When it's 3 something on a Tuesday afternoon in late March and I find myself washing off toothpaste tubes and toothbrush handles, I know that it is really time to move on to the next phase of the year's workflow cycle. Not that it was an existential make-work placebo task. The dental care drawer in the bathroom was several years overdue for a little refreshment.
The drawer preferred not to close as a result of overcrowding. There were enough toothbrushes for a public high school graduating class. They were caked, stuck together. Then there were the toothpaste tubes, ranging from 90% to about 40% used up. There were two dozen or so of these "pre-owned" units, as they say in the car business. Not all the way and then thrown out, but just most or part way used before a newer tube proved more appealing to the brusher and the remainder was left for the next person to squeeze and roll up neatly from the bottom. This would not have created such a mess but for the fact that the caps were left off all of the deselected tubes.
The geology of the drawer was that as new pre-owned tubes were deselected for service, the next layer added pressure, especially when the tired person scrunched the drawer closed. The resulting matrix consisted of a solid mass of old toothbrushes, tubes and caps. Toothpaste gets pretty stubborn when it's had three or four years to sedimentate and metamorphose. I needed a soup can lid to get a bunch of it dislodged from the drawer.
Now you can see why, because of the length of my description, if from nothing else, I needed to get going on outdoor, fresh air, hand chafing lobsterman work. Everybody else seems pretty far ahead. I'm used to that sensation. I also have the same queer feeling of doing very familiar basic gear work, but in the context of a crazy new-age riverboat gamble of a concept: zero carbon lobster harvesting out of a tiny boat with bockety old used and salvaged fishing gear. Familiar and hare-brained. I know this work well AND what the ---- am I doing?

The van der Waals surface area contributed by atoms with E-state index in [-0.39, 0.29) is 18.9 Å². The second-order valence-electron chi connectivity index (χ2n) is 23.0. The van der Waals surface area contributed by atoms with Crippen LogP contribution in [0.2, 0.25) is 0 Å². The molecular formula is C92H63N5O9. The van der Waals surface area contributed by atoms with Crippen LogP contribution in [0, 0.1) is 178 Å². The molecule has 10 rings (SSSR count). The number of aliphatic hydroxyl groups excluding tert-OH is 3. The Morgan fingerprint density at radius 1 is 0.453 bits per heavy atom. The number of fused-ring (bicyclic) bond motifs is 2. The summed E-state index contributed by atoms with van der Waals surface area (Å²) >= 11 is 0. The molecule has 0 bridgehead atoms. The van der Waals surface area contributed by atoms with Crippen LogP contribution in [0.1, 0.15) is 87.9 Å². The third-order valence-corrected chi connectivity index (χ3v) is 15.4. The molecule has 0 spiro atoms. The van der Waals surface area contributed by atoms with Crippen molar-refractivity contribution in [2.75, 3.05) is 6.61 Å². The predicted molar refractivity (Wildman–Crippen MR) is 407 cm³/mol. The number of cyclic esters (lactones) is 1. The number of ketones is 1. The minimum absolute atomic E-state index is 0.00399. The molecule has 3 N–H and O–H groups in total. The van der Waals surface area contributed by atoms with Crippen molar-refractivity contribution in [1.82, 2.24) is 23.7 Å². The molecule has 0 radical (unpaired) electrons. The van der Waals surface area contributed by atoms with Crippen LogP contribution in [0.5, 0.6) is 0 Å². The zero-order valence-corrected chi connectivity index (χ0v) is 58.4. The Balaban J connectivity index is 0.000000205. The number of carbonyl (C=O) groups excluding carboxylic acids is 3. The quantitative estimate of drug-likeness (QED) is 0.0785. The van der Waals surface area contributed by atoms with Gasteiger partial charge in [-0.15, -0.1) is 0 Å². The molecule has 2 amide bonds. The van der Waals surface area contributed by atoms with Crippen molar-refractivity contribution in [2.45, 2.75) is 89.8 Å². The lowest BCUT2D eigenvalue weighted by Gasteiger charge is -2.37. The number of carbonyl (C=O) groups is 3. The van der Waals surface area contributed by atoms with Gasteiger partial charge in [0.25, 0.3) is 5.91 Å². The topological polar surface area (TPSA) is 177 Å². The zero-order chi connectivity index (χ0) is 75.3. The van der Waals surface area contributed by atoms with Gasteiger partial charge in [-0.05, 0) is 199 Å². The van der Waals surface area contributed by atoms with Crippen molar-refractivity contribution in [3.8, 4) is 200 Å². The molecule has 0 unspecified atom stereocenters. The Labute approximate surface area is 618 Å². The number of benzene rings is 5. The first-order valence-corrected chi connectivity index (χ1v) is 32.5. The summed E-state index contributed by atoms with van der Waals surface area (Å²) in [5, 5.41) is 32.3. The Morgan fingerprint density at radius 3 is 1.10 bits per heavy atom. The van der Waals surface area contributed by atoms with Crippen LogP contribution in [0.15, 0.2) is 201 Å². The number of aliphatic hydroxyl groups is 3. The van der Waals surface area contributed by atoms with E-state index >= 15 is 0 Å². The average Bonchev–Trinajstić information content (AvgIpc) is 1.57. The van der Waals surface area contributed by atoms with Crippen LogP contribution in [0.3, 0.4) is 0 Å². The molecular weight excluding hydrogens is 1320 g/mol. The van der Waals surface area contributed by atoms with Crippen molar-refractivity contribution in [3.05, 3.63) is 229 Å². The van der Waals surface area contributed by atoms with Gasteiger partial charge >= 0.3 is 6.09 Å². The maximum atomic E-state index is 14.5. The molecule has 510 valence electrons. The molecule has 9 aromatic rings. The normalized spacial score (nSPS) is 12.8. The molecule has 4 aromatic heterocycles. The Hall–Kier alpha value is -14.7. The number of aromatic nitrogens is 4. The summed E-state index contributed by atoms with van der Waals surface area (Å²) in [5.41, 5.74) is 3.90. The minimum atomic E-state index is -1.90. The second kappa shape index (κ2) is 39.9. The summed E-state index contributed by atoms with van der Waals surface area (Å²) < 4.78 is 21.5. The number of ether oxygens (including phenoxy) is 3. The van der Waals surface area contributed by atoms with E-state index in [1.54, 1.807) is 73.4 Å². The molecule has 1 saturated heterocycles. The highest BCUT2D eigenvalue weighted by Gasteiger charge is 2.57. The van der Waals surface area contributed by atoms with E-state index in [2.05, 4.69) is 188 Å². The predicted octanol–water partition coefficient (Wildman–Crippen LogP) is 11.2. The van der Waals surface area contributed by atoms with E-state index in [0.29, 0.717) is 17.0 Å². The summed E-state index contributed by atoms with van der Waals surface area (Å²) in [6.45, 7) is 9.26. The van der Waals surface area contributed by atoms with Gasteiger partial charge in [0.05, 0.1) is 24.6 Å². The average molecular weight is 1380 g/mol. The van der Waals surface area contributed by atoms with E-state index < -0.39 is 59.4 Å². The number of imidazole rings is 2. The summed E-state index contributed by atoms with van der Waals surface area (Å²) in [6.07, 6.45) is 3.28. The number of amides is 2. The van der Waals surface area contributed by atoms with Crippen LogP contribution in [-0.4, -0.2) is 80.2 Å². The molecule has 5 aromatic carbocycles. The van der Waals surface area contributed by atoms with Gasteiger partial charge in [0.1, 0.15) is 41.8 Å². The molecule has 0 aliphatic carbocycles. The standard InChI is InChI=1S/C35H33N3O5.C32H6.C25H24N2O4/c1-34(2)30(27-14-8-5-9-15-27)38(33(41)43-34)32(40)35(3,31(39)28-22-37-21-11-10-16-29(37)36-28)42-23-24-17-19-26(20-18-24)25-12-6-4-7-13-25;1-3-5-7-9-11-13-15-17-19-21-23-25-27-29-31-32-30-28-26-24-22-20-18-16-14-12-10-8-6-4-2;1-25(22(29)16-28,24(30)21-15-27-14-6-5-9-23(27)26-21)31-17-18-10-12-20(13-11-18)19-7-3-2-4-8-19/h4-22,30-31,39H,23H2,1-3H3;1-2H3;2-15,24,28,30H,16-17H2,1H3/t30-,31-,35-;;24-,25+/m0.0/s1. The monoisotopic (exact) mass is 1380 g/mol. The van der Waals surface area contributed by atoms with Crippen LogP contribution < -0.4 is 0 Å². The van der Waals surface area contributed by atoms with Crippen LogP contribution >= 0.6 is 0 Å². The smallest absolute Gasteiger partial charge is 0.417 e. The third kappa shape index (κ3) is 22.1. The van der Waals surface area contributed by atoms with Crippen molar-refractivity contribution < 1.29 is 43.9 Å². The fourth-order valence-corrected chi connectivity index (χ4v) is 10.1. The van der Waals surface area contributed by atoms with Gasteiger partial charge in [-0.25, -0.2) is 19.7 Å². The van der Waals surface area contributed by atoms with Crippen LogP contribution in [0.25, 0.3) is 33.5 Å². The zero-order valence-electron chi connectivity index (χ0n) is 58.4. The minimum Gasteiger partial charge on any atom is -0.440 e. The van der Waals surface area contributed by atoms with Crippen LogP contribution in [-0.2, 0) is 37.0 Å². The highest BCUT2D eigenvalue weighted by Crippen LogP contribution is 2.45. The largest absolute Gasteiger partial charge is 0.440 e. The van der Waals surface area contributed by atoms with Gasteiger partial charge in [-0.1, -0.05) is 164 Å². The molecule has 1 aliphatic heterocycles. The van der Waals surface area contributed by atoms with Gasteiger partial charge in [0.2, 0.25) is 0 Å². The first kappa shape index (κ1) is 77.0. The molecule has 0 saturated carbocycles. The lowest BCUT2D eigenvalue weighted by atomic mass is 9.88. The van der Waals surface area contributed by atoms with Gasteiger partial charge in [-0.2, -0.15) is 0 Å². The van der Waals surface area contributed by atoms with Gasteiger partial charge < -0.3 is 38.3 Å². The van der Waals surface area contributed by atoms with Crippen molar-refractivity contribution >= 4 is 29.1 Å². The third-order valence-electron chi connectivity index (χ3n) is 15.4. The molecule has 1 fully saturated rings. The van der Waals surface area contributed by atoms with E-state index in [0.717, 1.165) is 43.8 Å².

After unpiling all my things and sorting them into new piles and checking my safety items, I'm starting with rope. Going over the stiff and winter- crusted coils slopped together in a hurry before Hurricane Earl and then in October. A few mends here. A new toggle there. The simplest of tricks for a spindly old dude trying to haul up traps partly by hand- a knot a couple of feet from the trap end, which feels as though it makes that last heave about half as difficult as without the knot.
Then there will be work on traps that strangely are in worse shape than they were last spring, which was not that great. More rust, holes, broken vents, torn heads, missing runners than I remember seeing last spring. Buoys to paint and whale proof. Solar power to reconfigure and rewire. Figuring out new ways to keep everything I need on board and still have room for both feet. No sense getting too drove up about it, 'cause it's going to snow tomorrow.
We lost Ronnie last week. His lengthy career in the theater of Matinicus received mixed reviews, but he always took the stage with a flourish- by sea flying a non-tongue-in-cheek Jolly Roger jigger sail, by land in dump trucks, excavators, cranes, tractors, and by air in his spotless J-3 Cub. His oil truck had murals of two of his cats on the sides and "meow" where the last 4 digits of the phone number would normally appear. I will miss his word-play and humor and commitment to the island as a living community instead of a seafood strip mine. Glass raised.